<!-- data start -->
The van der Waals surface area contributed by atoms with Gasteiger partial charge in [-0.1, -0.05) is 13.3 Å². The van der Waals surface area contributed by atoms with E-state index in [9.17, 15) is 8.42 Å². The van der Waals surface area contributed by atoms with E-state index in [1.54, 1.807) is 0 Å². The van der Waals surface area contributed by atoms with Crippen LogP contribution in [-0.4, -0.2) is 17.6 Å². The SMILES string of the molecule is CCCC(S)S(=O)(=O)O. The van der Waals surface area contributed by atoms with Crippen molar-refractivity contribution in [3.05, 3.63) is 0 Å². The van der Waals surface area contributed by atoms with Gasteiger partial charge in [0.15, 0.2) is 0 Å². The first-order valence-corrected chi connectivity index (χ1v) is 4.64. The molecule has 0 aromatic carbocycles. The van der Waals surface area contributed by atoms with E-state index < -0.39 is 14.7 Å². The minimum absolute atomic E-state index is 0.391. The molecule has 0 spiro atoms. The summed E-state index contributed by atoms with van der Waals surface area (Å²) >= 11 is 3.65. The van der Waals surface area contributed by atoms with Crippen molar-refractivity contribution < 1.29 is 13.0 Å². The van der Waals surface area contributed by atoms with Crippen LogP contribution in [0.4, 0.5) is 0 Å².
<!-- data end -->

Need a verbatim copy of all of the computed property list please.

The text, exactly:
The van der Waals surface area contributed by atoms with Gasteiger partial charge in [-0.1, -0.05) is 13.3 Å². The van der Waals surface area contributed by atoms with E-state index in [9.17, 15) is 8.42 Å². The van der Waals surface area contributed by atoms with E-state index in [1.54, 1.807) is 0 Å². The van der Waals surface area contributed by atoms with Crippen LogP contribution in [-0.4, -0.2) is 17.6 Å². The SMILES string of the molecule is CCCC(S)S(=O)(=O)O. The van der Waals surface area contributed by atoms with Crippen molar-refractivity contribution in [3.05, 3.63) is 0 Å². The van der Waals surface area contributed by atoms with Gasteiger partial charge in [0.15, 0.2) is 0 Å². The first-order valence-corrected chi connectivity index (χ1v) is 4.64. The molecule has 0 aromatic carbocycles. The van der Waals surface area contributed by atoms with E-state index < -0.39 is 14.7 Å². The minimum absolute atomic E-state index is 0.391. The molecule has 0 spiro atoms. The summed E-state index contributed by atoms with van der Waals surface area (Å²) >= 11 is 3.65. The van der Waals surface area contributed by atoms with Crippen molar-refractivity contribution < 1.29 is 13.0 Å². The van der Waals surface area contributed by atoms with Crippen LogP contribution in [0.4, 0.5) is 0 Å².